Troops home for holidays after 20 years of war

For the first time in 20 years, the US military will not be in the middle of a traditional war this holiday season. There will, of course, still be thousands of troops deployed overseas. But for troops who waged combat during the first 20 years of the war on terror, being home with their families this Christmas is special.

MSgt. Scott Neil pointed to a spot on the map of Afghanistan on his office wall, showing where he went to war.

"We went into this center mountain area," Neil said, adding that it was the same place he celebrated Christmas in 2001 and 2011.

"Christmas is very serene," he said. "Kandahar is surrounded by mountains, so you are just amazed."

As a member of the Army Special Forces, Neil retired in 2011, after 25 years of service. He spent a total of eight Christmases on the front lines, from Panama to Iraq to Afghanistan.

"You had different foxholes singing hymns in different locations," he said. "I cannot gain back the Christmases that I missed."

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Neither can the 2 to 3 million individual troops who deployed to Iraq and Afghanistan during America's 20-year response to 9/11. 

Many learned how to celebrate remotely, well before the rest of us did.

"You try to capture a phone call or a voice, listen to your children describe a thing that they got," Neil described.

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And his family, of course, prayed for his safety. One year, Christmas Eve brought the opposite of a present.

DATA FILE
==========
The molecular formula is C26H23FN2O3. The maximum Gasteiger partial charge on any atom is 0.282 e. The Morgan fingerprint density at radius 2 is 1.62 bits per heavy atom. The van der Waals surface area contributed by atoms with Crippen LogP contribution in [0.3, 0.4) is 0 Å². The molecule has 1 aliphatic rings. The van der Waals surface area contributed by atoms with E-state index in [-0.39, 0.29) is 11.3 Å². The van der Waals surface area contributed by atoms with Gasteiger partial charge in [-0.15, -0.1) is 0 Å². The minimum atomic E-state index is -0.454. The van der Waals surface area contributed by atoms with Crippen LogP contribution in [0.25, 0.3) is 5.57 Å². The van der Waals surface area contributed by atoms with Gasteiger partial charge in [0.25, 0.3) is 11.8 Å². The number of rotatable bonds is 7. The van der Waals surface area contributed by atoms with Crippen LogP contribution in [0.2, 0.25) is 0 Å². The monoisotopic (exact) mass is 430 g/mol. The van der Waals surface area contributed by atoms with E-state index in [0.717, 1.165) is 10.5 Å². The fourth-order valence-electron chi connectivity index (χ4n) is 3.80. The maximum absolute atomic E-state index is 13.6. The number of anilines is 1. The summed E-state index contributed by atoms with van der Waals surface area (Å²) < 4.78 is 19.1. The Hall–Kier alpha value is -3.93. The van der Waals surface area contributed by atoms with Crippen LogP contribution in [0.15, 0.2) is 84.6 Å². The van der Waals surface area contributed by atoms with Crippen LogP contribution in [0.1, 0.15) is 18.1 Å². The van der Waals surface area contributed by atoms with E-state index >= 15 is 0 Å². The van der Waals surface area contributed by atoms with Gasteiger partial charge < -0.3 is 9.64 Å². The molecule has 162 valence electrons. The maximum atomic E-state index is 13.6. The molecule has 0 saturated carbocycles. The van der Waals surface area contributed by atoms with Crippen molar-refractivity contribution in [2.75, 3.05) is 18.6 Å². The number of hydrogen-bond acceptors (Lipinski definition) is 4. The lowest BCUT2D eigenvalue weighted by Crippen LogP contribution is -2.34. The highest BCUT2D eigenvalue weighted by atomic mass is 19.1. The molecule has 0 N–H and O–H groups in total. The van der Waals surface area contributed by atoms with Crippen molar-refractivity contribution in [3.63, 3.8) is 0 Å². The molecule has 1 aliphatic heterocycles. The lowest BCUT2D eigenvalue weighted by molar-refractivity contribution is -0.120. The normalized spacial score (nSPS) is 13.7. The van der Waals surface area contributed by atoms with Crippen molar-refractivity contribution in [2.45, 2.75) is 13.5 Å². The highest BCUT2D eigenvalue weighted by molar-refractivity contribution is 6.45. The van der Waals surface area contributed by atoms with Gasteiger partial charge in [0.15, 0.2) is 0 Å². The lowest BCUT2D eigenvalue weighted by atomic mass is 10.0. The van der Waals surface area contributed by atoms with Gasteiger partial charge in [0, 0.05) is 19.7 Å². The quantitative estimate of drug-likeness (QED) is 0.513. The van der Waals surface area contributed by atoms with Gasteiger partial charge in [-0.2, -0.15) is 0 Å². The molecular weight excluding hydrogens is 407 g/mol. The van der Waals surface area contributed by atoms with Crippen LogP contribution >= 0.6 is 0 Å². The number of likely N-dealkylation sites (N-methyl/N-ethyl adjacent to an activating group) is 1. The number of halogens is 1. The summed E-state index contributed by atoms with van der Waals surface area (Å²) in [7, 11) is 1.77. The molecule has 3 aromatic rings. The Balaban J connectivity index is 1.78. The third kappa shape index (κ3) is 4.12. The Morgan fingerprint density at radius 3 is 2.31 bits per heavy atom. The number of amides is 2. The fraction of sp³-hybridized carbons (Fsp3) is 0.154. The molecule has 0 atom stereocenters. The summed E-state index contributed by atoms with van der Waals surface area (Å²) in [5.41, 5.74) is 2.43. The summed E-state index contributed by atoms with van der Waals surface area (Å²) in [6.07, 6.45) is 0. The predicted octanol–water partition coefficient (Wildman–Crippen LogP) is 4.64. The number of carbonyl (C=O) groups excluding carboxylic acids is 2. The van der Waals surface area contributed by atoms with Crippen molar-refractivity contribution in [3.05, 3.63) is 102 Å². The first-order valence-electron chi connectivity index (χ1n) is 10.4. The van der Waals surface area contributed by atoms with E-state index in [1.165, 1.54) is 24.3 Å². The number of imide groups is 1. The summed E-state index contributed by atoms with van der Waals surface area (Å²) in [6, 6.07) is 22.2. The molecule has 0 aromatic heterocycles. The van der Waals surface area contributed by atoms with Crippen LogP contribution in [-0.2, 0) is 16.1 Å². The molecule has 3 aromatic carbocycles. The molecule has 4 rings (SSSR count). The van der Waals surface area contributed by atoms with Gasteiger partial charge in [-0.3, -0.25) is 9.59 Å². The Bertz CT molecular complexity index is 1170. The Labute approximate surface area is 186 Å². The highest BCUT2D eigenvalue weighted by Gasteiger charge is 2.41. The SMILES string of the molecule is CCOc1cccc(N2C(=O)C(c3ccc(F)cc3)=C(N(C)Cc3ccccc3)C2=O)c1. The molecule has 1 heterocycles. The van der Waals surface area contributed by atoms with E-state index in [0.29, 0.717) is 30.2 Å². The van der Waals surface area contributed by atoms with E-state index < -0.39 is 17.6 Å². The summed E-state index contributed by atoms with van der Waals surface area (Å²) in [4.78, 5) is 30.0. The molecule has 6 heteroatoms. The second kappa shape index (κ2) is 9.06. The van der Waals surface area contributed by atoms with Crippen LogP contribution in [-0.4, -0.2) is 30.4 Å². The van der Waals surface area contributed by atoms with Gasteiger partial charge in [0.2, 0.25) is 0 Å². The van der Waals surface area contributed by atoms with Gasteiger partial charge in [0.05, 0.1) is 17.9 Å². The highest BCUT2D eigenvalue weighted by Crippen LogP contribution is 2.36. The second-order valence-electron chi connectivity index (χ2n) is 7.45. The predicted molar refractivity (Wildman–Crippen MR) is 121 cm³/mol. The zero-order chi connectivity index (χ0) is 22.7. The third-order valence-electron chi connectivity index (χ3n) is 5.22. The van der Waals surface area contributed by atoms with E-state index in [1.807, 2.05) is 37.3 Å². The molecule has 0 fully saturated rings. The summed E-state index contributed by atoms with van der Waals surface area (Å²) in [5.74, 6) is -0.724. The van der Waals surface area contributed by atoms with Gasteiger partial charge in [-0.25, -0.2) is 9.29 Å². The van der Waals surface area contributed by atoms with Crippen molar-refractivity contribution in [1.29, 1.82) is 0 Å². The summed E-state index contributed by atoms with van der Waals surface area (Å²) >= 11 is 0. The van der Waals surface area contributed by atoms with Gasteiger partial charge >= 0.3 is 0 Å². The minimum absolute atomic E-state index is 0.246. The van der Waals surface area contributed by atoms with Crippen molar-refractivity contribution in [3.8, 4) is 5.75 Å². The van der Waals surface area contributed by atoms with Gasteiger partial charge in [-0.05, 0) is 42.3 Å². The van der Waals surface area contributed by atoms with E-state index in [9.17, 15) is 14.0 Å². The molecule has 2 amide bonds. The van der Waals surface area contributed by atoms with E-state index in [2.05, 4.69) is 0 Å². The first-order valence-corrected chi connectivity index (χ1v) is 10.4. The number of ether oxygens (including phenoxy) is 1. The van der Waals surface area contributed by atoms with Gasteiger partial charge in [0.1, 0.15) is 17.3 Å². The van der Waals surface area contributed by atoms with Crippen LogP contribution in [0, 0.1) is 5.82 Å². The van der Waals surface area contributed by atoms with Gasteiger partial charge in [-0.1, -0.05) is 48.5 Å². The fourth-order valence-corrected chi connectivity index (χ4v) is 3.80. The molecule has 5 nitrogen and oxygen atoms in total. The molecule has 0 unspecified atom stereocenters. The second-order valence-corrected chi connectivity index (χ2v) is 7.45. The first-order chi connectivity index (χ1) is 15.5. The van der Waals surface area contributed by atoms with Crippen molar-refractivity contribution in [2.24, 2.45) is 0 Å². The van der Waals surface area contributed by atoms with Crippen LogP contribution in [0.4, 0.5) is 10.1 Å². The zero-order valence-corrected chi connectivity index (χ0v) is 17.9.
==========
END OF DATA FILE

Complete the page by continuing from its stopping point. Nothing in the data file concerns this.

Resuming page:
"We received some fire. The guys put on their war gear and their Santa hats and went out," he remembered. "I have also seen the most imaginative Christmas trees made out of mortar rounds."

His life in the Special Forces, running tactical operations against suspected terrorists, brought all kinds of memories, though.

"There is also the silence of Christmas Eve under the stars," he said.

During an interview in his office in St. Petersburg, he reminded that there are still an untold number of operations happening in Iraq, Syria, Afghanistan, and dozens of other hotspots that require troops to be away for Thanksgiving, Hanukkah, Christmas and New Year's.

Therefore, he says, spending so many away teaches this: "It is about love. It is not about plastic toys. It's not about the just-in-time delivery. It is about slowing the pace of the world down."